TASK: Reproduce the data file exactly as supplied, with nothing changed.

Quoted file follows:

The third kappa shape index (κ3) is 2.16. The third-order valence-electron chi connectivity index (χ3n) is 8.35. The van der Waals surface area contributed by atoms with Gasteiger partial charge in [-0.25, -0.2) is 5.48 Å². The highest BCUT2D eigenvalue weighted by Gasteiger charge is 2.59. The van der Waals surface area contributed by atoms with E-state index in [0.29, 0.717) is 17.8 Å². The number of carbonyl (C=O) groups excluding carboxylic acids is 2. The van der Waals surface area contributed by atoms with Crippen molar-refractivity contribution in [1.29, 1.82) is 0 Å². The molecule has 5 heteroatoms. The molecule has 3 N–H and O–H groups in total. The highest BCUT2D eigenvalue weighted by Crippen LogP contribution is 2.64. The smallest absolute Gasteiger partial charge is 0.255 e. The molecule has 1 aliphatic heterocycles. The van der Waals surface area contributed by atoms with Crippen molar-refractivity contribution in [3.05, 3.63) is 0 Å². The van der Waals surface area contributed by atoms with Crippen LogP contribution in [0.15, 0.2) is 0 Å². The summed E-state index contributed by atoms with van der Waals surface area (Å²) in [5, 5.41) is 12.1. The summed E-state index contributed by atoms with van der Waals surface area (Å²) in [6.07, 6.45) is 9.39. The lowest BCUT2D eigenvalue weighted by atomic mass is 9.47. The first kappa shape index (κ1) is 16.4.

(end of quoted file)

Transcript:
The third kappa shape index (κ3) is 2.16. The third-order valence-electron chi connectivity index (χ3n) is 8.35. The van der Waals surface area contributed by atoms with Gasteiger partial charge in [-0.25, -0.2) is 5.48 Å². The highest BCUT2D eigenvalue weighted by Gasteiger charge is 2.59. The van der Waals surface area contributed by atoms with E-state index in [0.29, 0.717) is 17.8 Å². The number of carbonyl (C=O) groups excluding carboxylic acids is 2. The van der Waals surface area contributed by atoms with Crippen molar-refractivity contribution in [1.29, 1.82) is 0 Å². The molecule has 5 heteroatoms. The molecule has 3 N–H and O–H groups in total. The highest BCUT2D eigenvalue weighted by Crippen LogP contribution is 2.64. The smallest absolute Gasteiger partial charge is 0.255 e. The molecule has 1 aliphatic heterocycles. The van der Waals surface area contributed by atoms with Crippen molar-refractivity contribution in [3.05, 3.63) is 0 Å². The van der Waals surface area contributed by atoms with Crippen LogP contribution in [0.15, 0.2) is 0 Å². The summed E-state index contributed by atoms with van der Waals surface area (Å²) in [5, 5.41) is 12.1. The summed E-state index contributed by atoms with van der Waals surface area (Å²) in [6.07, 6.45) is 9.39. The lowest BCUT2D eigenvalue weighted by atomic mass is 9.47. The first kappa shape index (κ1) is 16.4.